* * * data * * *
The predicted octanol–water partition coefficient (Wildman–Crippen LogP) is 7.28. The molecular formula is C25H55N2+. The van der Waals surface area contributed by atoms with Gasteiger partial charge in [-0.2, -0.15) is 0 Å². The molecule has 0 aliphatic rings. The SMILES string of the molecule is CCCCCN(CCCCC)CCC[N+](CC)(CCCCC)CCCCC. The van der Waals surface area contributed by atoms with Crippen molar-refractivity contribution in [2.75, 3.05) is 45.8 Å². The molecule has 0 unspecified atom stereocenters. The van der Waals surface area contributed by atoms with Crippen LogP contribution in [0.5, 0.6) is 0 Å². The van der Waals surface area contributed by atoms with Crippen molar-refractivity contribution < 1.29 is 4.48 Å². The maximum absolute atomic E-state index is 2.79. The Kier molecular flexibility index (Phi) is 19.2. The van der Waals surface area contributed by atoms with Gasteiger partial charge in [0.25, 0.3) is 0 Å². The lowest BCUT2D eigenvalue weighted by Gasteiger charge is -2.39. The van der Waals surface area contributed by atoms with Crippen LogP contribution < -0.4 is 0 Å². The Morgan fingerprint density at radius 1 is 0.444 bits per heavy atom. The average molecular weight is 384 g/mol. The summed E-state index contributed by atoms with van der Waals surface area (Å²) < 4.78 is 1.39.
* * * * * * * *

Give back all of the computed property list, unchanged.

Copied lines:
The predicted octanol–water partition coefficient (Wildman–Crippen LogP) is 7.28. The molecular formula is C25H55N2+. The van der Waals surface area contributed by atoms with Gasteiger partial charge in [-0.2, -0.15) is 0 Å². The molecule has 0 aliphatic rings. The SMILES string of the molecule is CCCCCN(CCCCC)CCC[N+](CC)(CCCCC)CCCCC. The van der Waals surface area contributed by atoms with Crippen molar-refractivity contribution in [2.75, 3.05) is 45.8 Å². The molecule has 0 unspecified atom stereocenters. The van der Waals surface area contributed by atoms with Crippen LogP contribution in [0.5, 0.6) is 0 Å². The van der Waals surface area contributed by atoms with Crippen molar-refractivity contribution < 1.29 is 4.48 Å². The maximum absolute atomic E-state index is 2.79. The Kier molecular flexibility index (Phi) is 19.2. The van der Waals surface area contributed by atoms with Gasteiger partial charge in [0.25, 0.3) is 0 Å². The lowest BCUT2D eigenvalue weighted by Gasteiger charge is -2.39. The van der Waals surface area contributed by atoms with Crippen LogP contribution < -0.4 is 0 Å². The Morgan fingerprint density at radius 1 is 0.444 bits per heavy atom. The average molecular weight is 384 g/mol. The summed E-state index contributed by atoms with van der Waals surface area (Å²) < 4.78 is 1.39.